The biggest barrier to big data analysis with Hadoop is often getting data to a place where it’s accessible for analysis in the first place. Last week, our CTO Ian Hamilton addressed the topic in some depth for Data Informed, an online publication covering big data and analytics for business and IT professionals.
“As organizations with new big data analytics initiatives look to utilize Hadoop, one critical step is often forgotten,” said Hamilton. “Unless your data is being captured in the same place where it will be analyzed, companies need to move large volumes of unstructured data to readily accessible shared storage, like HDFS (Hadoop distributed file system) or Amazon S3, before analysis.”
Here are the highlights:
Most of the data gathered for analysis is not generated where it can be analyzed
Unstructured data such as video or sensor data is typically generated at distributed points that can be very far away from each other, and even further away from accessible shared storage. Since a single minute of HD video recorded at 50Mbps cab reach half a GB, gathering extended footage from multiple cameras very quickly breaches the file transfer capacities of common methods such as FTP, even under very high bandwidth conditions.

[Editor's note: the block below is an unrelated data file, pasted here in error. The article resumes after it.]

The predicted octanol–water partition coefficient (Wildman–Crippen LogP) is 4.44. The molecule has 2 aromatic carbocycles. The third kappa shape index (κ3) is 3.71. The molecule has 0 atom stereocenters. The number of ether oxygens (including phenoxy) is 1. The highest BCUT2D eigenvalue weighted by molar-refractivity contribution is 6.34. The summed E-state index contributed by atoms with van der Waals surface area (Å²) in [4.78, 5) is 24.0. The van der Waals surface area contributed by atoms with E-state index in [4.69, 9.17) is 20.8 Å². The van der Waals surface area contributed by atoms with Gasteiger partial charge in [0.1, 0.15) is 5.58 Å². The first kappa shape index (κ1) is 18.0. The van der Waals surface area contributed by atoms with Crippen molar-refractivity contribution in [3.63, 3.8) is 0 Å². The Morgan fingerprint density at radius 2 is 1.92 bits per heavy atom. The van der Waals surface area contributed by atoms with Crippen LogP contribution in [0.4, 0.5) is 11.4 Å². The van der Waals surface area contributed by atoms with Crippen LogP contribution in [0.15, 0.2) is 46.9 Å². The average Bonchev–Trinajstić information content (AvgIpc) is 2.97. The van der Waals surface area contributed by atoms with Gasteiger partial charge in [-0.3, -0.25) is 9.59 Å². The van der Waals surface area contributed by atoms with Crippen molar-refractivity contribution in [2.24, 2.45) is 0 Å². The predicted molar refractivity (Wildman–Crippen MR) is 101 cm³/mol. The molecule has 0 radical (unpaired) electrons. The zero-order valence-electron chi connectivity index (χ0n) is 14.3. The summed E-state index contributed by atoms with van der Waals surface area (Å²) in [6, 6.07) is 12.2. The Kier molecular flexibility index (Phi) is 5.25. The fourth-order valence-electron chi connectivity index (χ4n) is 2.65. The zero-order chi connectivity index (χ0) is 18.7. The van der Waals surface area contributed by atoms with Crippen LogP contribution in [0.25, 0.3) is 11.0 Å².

Borrowing next-generation solutions developed for Media & Entertainment
Many professionals outside of digital film production and post-production are unaware that a solution to transferring those huge unstructured data sets has been around for over a decade. The core technology that’s been used within Hollywood enterprises for person-to-person transfers of very large uncompressed footage has recently been incorporated into SaaS solutions that connect with cloud storage.
“It wasn’t until the cloud revolution and the development of SaaS/PaaS (software-as-a-service/platform-as-a-service) solutions that this technology became relevant and accessible to everyone else,” said Hamilton.
As more and more companies look to utilize cloud-based big data analytics like Hadoop or any other cloud application that requires the movement of large data volumes, we may see the spread of technologies that helped make feature films and episodic television what they are today. Which is kind of interesting, no?
If you haven’t already, check out the full article by Ian Hamilton on Data Informed.